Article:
Printed Circuit Board Assembly & PCB Design SMT Electronics Assembly Manufacturing Forum

Printed Circuit Board Assembly & PCB Design Forum

SMT electronics assembly manufacturing forum.

BGA Xray inspection

Ron Costa


BGA Xray inspection | 27 April, 2000

Hello all!

I am looking for an xray machine that can show me an open BGA solder joint. Does anybody have any experience with different type machines? I have used Nicolet model NXR 1400i.It's good at showing shorts but it cannot show me an open. Any feedback appreciated

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D Scott


Re: BGA Xray inspection | 27 April, 2000


I too use a Nicolet NXR 1400i. By using the rotation fixture and offsetting the board, a good BGA solder joint will appear elongated. If you rotate the board away from you the wetted joint will appear to lighten and become flat (looking at the bottom of the ball). An open joint would not show this, it would still look round with no signs of wetting to the board. If you do not have the fixture you can still support the board with something and see the same results. I hope this helps


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Re: BGA Xray inspection | 27 April, 2000

Ron: Good news: Nicolet makes excellent machines. Bad news: I�m unaware of a machine with the capabilities you seek. * X-ray machines lack of resolution needed in relation to the crack geometries encountered within a high density single material. The crack sizes are in the noise limits of the x-ray resolution measurements. * Neither laminographic nor transmissive x-ray can define the area where the solder meets the pads well enough to determine opens. * A best, x-ray can check for insufficient amount of solder, which is not necessarily an open or a crack.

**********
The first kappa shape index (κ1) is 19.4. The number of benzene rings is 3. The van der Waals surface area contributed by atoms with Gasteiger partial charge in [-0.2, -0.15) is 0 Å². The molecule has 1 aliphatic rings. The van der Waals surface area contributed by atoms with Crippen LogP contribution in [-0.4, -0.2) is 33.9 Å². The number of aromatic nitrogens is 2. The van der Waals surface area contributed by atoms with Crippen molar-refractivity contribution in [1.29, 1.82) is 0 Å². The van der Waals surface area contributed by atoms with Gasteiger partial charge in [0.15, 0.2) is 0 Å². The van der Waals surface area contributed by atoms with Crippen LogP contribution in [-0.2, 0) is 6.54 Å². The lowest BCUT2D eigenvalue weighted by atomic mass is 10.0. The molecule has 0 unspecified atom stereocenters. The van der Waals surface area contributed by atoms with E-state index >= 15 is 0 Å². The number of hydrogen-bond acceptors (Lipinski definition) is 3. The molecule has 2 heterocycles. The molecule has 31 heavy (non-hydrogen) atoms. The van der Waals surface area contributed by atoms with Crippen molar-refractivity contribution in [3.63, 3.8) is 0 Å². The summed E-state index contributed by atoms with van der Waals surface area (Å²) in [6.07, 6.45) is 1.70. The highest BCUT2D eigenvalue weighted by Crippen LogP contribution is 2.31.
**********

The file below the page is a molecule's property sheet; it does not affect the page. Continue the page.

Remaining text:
Alternatives are: * More relevant data can be obtained with electrical test methodology (i.e. boundary scan). * Acoustic microscopy is no better than x-ray. * Environmental screening using vibration may cause your opens to hard fail.

Good luck Dave F

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Re: BGA Xray inspection | 27 April, 2000

Here are some pointers to use during your X-ray inspection.

Microcracking is virtually impossible to determine with X-ray. However, I suspect you are looking for "hard" opens. Those are much easier to find visually. If using a paste-and-place process...

1. If solder paste is missing from a pad or a ball is missing from the device you will see an obvious diameter difference between the defective interconnect and adjacent ones. Why? the solder balls collapse, spreading outward. This volume will be very consistent from ball to ball. Except in the case of missing solder paste or balls. That location will be smaller in diameter. Good x-ray machines have the ability to measure diameter to help aid the technician. In additon the missing solder often will show up "lighter" vs. normal balls.

Hope this helps. Happy x-raying!


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Peter Loten


Re: BGA Xray inspection | 13 November, 2000

I agree with all the previous comments. You need an XRay system with good software capabilities to "clean up" the images, but you also need to interperate the results and training/experience comes into this. Get free trials first on a machine like CR Technology in California or in UK. You really do need to run trials before committing to any machine.

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